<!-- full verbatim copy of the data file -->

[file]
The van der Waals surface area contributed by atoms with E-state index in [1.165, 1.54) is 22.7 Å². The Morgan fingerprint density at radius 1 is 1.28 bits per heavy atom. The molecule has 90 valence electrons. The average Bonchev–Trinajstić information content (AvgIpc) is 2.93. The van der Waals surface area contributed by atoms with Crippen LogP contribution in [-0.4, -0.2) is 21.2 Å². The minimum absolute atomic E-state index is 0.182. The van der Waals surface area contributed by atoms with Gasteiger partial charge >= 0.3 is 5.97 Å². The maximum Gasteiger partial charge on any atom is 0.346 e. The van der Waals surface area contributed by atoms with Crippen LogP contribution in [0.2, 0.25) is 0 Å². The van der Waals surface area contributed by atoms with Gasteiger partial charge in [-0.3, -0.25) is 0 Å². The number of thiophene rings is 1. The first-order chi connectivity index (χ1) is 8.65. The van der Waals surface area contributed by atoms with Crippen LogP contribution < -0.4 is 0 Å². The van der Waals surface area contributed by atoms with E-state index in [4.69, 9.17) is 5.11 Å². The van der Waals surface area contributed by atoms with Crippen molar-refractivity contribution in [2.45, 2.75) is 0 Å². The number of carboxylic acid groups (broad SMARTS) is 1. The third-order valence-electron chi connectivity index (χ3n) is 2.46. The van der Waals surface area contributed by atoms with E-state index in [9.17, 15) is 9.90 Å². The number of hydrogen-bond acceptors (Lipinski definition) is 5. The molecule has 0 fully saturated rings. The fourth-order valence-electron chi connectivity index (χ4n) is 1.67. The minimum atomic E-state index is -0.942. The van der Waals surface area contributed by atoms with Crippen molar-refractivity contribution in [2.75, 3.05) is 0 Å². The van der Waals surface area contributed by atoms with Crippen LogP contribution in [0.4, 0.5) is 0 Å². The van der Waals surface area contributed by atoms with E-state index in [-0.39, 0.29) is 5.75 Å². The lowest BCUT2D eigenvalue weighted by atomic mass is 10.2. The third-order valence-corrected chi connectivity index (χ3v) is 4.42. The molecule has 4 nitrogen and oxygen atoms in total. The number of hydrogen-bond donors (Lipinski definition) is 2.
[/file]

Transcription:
The van der Waals surface area contributed by atoms with E-state index in [1.165, 1.54) is 22.7 Å². The Morgan fingerprint density at radius 1 is 1.28 bits per heavy atom. The molecule has 90 valence electrons. The average Bonchev–Trinajstić information content (AvgIpc) is 2.93. The van der Waals surface area contributed by atoms with Crippen LogP contribution in [-0.4, -0.2) is 21.2 Å². The minimum absolute atomic E-state index is 0.182. The van der Waals surface area contributed by atoms with Gasteiger partial charge >= 0.3 is 5.97 Å². The maximum Gasteiger partial charge on any atom is 0.346 e. The van der Waals surface area contributed by atoms with Crippen LogP contribution in [0.2, 0.25) is 0 Å². The van der Waals surface area contributed by atoms with Gasteiger partial charge in [-0.3, -0.25) is 0 Å². The number of thiophene rings is 1. The first-order chi connectivity index (χ1) is 8.65. The van der Waals surface area contributed by atoms with Crippen LogP contribution < -0.4 is 0 Å². The van der Waals surface area contributed by atoms with E-state index in [4.69, 9.17) is 5.11 Å². The van der Waals surface area contributed by atoms with Crippen molar-refractivity contribution in [2.45, 2.75) is 0 Å². The number of carboxylic acid groups (broad SMARTS) is 1. The third-order valence-electron chi connectivity index (χ3n) is 2.46. The van der Waals surface area contributed by atoms with E-state index in [9.17, 15) is 9.90 Å². The number of hydrogen-bond acceptors (Lipinski definition) is 5. The molecule has 0 fully saturated rings. The fourth-order valence-electron chi connectivity index (χ4n) is 1.67. The minimum atomic E-state index is -0.942. The van der Waals surface area contributed by atoms with Crippen molar-refractivity contribution in [2.75, 3.05) is 0 Å². The van der Waals surface area contributed by atoms with Crippen LogP contribution in [0.4, 0.5) is 0 Å². The van der Waals surface area contributed by atoms with E-state index in [-0.39, 0.29) is 5.75 Å². The lowest BCUT2D eigenvalue weighted by atomic mass is 10.2. The third-order valence-corrected chi connectivity index (χ3v) is 4.42. The molecule has 4 nitrogen and oxygen atoms in total. The number of hydrogen-bond donors (Lipinski definition) is 2.